John D. Foubert, Ph.D., is Dean of the College of Education at Union University and serves as the Highly Qualified Expert for Sexual Assault Prevention for the U.S. Army. Dr. Foubert founded the national nonprofit organization, One in Four, an organization that worked for 20 years to apply research to rape prevention programs on college campuses and in the military. He also serves as a member of the National Center on Sexual Exploitation Board of Directors, one of the nation’s leading anti-porn organizations.

Mwarumba Mwavita, Ph.D., is an Associate Professor in the Research, Evaluation, Measurement, and Statistics (REMS) and Founding Director of the Center for Educational Research and Evaluation (CERE) at Oklahoma State University. He teaches graduate courses in Multiple Regression, Multivariate, Mediation, and Moderation, Multilevel and Program Evaluation, and Cost-Benefit Analysis. His research focuses on applying GLM methods in investigating education policy, equity, and access in addition to STEM education. As the director CERE he plans and conduct program evaluation for funded projects.

Kelva Hunger, Ph.D., is Assistant Director of Assessment and Analysis at Oklahoma State University (OSU). She earned her Doctorate from OSU in Research, Evaluation, Measurement, and Statistics (REMS). She has taught courses for the REMS program such as “Statistical Methods in Education” and “Research Design and Methodology.” Her research interests broadly include program evaluation, measurement and factor analysis, survey design, and qualitative and quantitative research methods.

Wei-Kang Kao, Ph.D., is an assistant professor in the analytic program at the Harrisburg University of Science and Technology. He received his doctoral degree from Oklahoma State University with a major in Research, Evaluation, Measurement, and Statistics (REMS) and a cognate in Consumer Behavior. His current research foci are 1) Simulation study, including Hierarchical Linear Modeling (HLM) and Structural Equation Modeling (SEM) 2) Digital marking, including mobile and online shopping behaviors; and 3) Human to robot interactions, for example, consumers’ attitudes and adaptions toward a social service robot and how their beliefs will be changed.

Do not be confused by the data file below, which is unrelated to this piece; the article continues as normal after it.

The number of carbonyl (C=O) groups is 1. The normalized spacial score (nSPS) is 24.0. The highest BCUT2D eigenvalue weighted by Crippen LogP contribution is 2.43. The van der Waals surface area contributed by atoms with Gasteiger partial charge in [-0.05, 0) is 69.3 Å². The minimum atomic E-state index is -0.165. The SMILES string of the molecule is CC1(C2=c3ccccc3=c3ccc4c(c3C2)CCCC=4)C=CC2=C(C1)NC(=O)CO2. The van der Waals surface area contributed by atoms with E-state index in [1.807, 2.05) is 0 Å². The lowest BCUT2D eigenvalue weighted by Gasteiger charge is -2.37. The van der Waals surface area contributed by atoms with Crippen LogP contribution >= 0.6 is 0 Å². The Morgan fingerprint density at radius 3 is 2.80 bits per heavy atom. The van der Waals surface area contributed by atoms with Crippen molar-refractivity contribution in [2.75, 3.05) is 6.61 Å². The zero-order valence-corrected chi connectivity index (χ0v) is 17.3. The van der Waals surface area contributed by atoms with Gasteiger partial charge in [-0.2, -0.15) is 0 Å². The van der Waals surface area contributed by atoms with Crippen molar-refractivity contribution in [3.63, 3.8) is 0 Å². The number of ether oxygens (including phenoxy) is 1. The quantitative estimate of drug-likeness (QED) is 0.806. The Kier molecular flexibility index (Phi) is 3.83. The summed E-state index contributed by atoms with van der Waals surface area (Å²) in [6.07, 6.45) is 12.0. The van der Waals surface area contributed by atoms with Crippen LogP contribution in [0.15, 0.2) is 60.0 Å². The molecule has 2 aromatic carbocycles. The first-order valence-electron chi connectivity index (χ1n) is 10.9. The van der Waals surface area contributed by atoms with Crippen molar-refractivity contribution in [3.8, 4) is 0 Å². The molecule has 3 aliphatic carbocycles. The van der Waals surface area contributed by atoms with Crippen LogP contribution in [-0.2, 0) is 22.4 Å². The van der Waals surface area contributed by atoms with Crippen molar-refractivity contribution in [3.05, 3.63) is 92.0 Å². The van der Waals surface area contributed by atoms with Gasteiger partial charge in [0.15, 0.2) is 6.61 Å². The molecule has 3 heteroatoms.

Pamela Pittman-Adkins completed her master’s degree at OU-Tulsa in Human Relations with a Concentration in Applied Behavior Research with Honors, as the faculty nominated Graduate Student of Academic Excellence recognized by the O.U. President at Commencement. She completed her Ph.D. at OSU-Tulsa in the inaugural Education, Administration, Curriculum, and Policy Studies cohort. As a graduate student at OSU, she received the Teacher of the Year Greek Award in the College of Education, a student-nominated process. She thrives on mentoring students from diverse socio-economic backgrounds and bridging the pathway from high school to college for all students.


Bystander intervention in potential sexual assault situations is a common method of helping to address sexual violence on college campuses. Although numerous variables have been shown to mediate bystander intervention behavior, the pool of potential correlates is limited. The present study used regression analysis to determine the relationship between bystander behavior and three predictors: religiosity, gratitude, and victim empathy. Consistent with prior research, both religiosity and gratitude significantly predicted bystander behavior. Contrary to prior research, the relationship between victim empathy and bystander behavior was negative. Findings are discussed relating to potential bystander intervention programs, and future research, particularly on gratitude, is suggested.

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